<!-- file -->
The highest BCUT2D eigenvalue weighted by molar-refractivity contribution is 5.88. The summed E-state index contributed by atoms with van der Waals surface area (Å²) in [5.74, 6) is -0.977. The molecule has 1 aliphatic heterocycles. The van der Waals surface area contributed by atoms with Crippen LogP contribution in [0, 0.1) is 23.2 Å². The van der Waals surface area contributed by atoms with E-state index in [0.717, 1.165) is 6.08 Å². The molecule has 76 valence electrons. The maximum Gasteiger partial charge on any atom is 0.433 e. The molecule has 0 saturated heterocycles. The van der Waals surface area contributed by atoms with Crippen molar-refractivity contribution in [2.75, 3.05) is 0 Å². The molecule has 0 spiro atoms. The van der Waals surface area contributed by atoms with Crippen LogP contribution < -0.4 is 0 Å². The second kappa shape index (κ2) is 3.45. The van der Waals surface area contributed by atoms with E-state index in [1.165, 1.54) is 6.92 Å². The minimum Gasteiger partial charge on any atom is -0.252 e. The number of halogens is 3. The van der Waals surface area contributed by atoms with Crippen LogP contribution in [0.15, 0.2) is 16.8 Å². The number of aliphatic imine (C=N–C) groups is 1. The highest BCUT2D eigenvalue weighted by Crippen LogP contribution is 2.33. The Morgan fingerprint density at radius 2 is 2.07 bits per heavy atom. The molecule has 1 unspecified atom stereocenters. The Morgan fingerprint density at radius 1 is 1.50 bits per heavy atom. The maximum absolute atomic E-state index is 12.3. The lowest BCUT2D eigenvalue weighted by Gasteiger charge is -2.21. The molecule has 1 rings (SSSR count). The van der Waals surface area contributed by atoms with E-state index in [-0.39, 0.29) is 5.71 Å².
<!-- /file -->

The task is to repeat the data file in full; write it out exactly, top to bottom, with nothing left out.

The highest BCUT2D eigenvalue weighted by molar-refractivity contribution is 5.88. The summed E-state index contributed by atoms with van der Waals surface area (Å²) in [5.74, 6) is -0.977. The molecule has 1 aliphatic heterocycles. The van der Waals surface area contributed by atoms with Crippen LogP contribution in [0, 0.1) is 23.2 Å². The van der Waals surface area contributed by atoms with E-state index in [0.717, 1.165) is 6.08 Å². The molecule has 76 valence electrons. The maximum Gasteiger partial charge on any atom is 0.433 e. The molecule has 0 saturated heterocycles. The van der Waals surface area contributed by atoms with Crippen molar-refractivity contribution in [2.75, 3.05) is 0 Å². The molecule has 0 spiro atoms. The van der Waals surface area contributed by atoms with Crippen LogP contribution < -0.4 is 0 Å². The second kappa shape index (κ2) is 3.45. The van der Waals surface area contributed by atoms with E-state index in [1.165, 1.54) is 6.92 Å². The minimum Gasteiger partial charge on any atom is -0.252 e. The number of halogens is 3. The van der Waals surface area contributed by atoms with Crippen LogP contribution in [0.15, 0.2) is 16.8 Å². The number of aliphatic imine (C=N–C) groups is 1. The highest BCUT2D eigenvalue weighted by Crippen LogP contribution is 2.33. The Morgan fingerprint density at radius 2 is 2.07 bits per heavy atom. The molecule has 1 unspecified atom stereocenters. The Morgan fingerprint density at radius 1 is 1.50 bits per heavy atom. The maximum absolute atomic E-state index is 12.3. The lowest BCUT2D eigenvalue weighted by Gasteiger charge is -2.21. The molecule has 1 rings (SSSR count). The van der Waals surface area contributed by atoms with E-state index in [-0.39, 0.29) is 5.71 Å².